There, that's nicer isn't it.


Where to begin with this...

First off, the script doesn't start with our hero - Anna. Is starts in an airport where all the hot models from around the world are getting off the plane and being rounded up by Eddie's henchmen.

Why this is the most important scene to start your screenplay with I have no idea? But there it is.

All these models are from around the world, Germany, Australia etc... the writer later has these models in a scenario where they're standing around waiting to suck a dick to hopefully get their faces on Vogue.

I'm sorry what?

Can you imagine if this screenplay was written by a man? How fucking insulting that is to women? But no, it's written by a woman so sexist stereotypes are a-okay!

Stereotypes - that's one thing this script does really well. EVERY character is a stereotype. 

Every character is BLACK AND WHITE. There is no grey area here. No depth to personality what so ever.

The bad guy is really bad for no reason. 

The ex-prostitute who is actually still a prostitute plays like a six year old thought her up. 

Going back to the 'dumb model' angle here. I'm going to assume that the writer has NEVER EVER MET a model in real life.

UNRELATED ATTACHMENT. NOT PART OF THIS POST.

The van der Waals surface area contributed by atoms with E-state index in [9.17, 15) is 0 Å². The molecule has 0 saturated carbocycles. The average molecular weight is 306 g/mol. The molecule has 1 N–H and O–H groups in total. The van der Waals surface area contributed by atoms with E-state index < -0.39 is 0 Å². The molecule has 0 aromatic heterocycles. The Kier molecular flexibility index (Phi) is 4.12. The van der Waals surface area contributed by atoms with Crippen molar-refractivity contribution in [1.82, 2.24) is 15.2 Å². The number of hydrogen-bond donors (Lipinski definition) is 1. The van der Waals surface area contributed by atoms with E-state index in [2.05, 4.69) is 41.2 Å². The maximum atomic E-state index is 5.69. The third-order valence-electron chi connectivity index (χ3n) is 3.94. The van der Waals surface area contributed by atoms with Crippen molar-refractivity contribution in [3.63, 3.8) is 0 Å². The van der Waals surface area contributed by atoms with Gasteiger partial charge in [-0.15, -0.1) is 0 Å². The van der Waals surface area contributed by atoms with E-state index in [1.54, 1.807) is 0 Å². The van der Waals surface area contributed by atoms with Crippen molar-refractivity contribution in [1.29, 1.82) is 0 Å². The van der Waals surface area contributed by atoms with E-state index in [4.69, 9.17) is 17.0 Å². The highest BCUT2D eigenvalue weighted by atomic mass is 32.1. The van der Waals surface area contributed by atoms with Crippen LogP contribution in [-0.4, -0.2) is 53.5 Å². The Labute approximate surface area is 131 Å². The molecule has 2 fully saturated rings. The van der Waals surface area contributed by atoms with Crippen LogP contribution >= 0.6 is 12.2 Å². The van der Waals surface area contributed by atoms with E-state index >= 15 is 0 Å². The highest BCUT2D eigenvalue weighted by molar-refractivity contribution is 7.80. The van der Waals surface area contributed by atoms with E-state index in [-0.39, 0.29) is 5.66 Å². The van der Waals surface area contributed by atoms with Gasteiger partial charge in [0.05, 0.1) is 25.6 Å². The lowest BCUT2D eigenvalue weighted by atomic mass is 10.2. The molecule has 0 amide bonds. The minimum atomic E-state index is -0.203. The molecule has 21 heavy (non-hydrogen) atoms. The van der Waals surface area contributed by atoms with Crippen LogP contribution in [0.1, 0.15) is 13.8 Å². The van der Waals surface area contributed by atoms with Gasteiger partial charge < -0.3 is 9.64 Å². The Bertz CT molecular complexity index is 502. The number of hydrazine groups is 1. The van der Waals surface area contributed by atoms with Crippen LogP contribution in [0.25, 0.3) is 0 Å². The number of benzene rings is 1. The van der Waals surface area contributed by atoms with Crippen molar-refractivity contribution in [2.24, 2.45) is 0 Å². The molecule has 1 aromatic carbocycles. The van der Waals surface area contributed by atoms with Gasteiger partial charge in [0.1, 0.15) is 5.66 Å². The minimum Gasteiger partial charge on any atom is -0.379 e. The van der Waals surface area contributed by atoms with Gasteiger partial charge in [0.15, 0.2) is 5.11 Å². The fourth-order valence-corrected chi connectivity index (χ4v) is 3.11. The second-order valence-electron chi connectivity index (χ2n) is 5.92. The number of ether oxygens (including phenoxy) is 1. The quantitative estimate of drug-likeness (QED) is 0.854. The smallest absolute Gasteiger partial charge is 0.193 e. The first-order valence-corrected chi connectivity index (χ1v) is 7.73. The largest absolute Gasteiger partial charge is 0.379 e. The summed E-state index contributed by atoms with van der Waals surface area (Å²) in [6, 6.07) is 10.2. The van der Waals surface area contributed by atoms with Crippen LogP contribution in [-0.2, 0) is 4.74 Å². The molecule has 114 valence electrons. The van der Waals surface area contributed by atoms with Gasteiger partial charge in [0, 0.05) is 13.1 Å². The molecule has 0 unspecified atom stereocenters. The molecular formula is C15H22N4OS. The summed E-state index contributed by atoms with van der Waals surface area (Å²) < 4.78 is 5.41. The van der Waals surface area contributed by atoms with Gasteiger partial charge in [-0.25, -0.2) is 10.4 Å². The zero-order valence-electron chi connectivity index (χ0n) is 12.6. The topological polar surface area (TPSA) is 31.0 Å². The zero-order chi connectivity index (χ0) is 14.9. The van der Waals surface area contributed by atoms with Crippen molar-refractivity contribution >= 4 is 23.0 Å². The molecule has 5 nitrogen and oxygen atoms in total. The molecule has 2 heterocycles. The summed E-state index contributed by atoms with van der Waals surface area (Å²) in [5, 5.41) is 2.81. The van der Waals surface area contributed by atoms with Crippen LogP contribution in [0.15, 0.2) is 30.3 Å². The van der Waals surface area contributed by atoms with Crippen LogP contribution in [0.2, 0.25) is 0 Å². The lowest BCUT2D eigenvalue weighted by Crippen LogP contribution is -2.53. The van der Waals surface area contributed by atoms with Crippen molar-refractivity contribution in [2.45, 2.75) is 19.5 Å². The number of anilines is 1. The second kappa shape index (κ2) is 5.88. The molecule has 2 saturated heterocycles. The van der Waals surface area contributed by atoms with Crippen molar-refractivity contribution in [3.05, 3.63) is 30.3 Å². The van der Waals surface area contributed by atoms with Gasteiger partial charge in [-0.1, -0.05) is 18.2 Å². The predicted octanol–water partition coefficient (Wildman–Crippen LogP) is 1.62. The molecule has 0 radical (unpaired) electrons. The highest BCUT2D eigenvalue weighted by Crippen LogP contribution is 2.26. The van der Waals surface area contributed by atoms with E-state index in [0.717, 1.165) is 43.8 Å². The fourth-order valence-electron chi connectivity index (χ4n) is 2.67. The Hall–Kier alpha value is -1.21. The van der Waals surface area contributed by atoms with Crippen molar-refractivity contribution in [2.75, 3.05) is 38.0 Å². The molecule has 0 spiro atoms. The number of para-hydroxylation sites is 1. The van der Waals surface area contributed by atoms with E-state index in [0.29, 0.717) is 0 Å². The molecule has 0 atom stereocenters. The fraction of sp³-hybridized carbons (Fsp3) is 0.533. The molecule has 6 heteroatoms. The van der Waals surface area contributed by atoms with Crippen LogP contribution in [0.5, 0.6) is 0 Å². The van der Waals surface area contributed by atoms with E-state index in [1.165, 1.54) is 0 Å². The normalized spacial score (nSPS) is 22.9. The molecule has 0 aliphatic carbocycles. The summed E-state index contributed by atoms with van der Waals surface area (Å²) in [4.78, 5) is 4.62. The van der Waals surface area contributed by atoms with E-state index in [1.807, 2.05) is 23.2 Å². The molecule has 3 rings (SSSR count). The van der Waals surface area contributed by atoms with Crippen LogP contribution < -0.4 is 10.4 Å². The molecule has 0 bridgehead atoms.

Models from Australia and Germany are really savvy. In fact models from all around the world are smart. They're not so desperate or stupid that if a guy put his cock in their face and said, 'suck that and you're next on the cover of Vogue' that they'd believe him. 

They'd slap him, walk out, then probably have a sexual harassment case on him before the hour was out.

I understand this is supposed to be a comedy. But there's nothing funny here. It's just plain old stupid. 

Enough with my reaction to this drivel... let's break it down... 


I don't even know what the concept here is. Maybe it's 'Urologist who has been shamed on the internet teams up with an ex-protitute who is really still a prostitute and a model from the Ukraine, not Russia, and cut a guy's dick off, then hold it for ransom.'


That's pretty much what we're dealing with here.

I don't need to say anymore do I?


CONEPT TIP: Actually thinking your concept through will help your story no end. 


Terrible. The writing here is appalling. There are countless words missing. Not even just spelling mistakes, of which there are myriad, but whole words that the writer couldn't be bothered writing. 

It's like they wrote it, did one pass, then went, there you go, sell that sucker. It's about women being funny, it must have a market!

It uses BOLD, there's italics in the dialogue, there misuse of underlining in the descriptions. 

Oh, and my favourite, the writer loves telling us what the character is thinking. 


'Cause that's easy to see on the screen.



FORM TIP: Actually learning the basics about screen writing formatting will go a long way. 


What structure?

The writer doesn't understand form, how the hell do you expect them to understand structure?